Residents in seven out of 12 African countries that were surveyed are now more optimistic about their future lives than they had been since 2007, with ratings increasing the most in Zimbabwe but deteriorating the most in Ghana, according to a Gallup poll released Friday.
Although Zimbabweans’ future life ratings had seen the most improvement since 2007, Nigerians had the most positive outlook on their lives in 2014, with an average rating of 7.9, on a scale in which zero represents the worst possible life and 10 is the best possible life, Gallup found.
Including last year, residents in the Western African country of Nigeria have had the highest positive outlook for their future lives in six of the past eight years. However, their expectations had been relatively flat, with the exception of a spike to 8.6 in 2011, the survey found.
In 2007, Ghanaians had the highest average future life ratings out of all 12 countries surveyed, at 8.1. But since then, their ratings have ebbed and flowed. Ghanaians’ ratings in 2014 were 0.9 points lower than where they stood in 2007, representing the largest decline among all 12 countries.
Cameroonians’ future life ratings have stabilized in higher territory after languishing near an average of 6.0 in 2007 and 2008, Gallup found.
In the Eastern region, Kenyans and Ugandans have evaluated their future lives similarly over time, although the former was one point higher than the latter in 2014 — 7.0 and 6.0, respectively.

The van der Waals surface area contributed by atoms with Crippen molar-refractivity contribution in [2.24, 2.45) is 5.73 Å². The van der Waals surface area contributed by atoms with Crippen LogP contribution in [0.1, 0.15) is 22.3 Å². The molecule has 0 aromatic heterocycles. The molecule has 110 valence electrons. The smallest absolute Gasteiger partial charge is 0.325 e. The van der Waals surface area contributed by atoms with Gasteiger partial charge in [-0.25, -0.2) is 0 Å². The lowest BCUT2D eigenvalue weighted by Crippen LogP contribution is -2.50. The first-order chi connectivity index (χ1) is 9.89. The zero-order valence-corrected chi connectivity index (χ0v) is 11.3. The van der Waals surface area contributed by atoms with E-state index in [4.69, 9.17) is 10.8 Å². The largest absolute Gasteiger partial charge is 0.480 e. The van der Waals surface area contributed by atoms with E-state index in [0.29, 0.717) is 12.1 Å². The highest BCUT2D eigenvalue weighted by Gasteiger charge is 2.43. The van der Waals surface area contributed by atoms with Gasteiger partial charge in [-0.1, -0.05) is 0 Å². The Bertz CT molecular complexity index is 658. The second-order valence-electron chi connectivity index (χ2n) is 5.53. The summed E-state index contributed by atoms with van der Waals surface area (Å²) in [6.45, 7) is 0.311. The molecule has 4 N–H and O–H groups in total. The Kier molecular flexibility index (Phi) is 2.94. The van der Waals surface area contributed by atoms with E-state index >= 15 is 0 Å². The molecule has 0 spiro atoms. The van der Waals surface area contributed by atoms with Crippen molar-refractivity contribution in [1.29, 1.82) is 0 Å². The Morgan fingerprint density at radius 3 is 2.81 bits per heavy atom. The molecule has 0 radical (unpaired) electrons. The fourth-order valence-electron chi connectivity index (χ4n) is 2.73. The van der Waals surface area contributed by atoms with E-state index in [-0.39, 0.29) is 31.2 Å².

Tanzanians, meanwhile, have consistently evaluated their future lives well below 6.0 every year, dropping below 5.0 in 2009. Their hope of a better future was essentially at the same level in 2014 (5.6) as it was eight years ago (5.7), and it is the lowest future life evaluation of all African countries surveyed over this time period.
Since 2007, South Africans have evaluated their future lives more positively than Africans in most other countries surveyed, averaging 7.0 or better in most years. However, South Africans’ ratings of their future lives did drop significantly, at two points.
The first occurred between 2008 and 2009, when they fell from 7. 8 to 7.2, at a time when the country experienced a large increase in unemployment. The second drop in South Africans’ ratings of their future lives occurred in 2013, when they dropped to 6.9 from 7.7 the previous year. Nelson Mandela, who was considered the Father of the South African nation, died during the survey field period, Gallup said.
The outlook of their Zimbabwean neighbors has improved a great deal since 2007, when their average future life ratings were below 4.0. At that time, hyperinflation plagued the country, and it was only in 2009 — when the government allowed the use of foreign currencies — that residents started to feel improvement.
Zimbabweans’ ratings of their future lives continued to increase until 2011 and 2012, when they peaked at 7.4. However, they have started to drop again and reached 6.0 in 2014, erasing gains over several years of consistently positive ratings, Gallup found. Enditem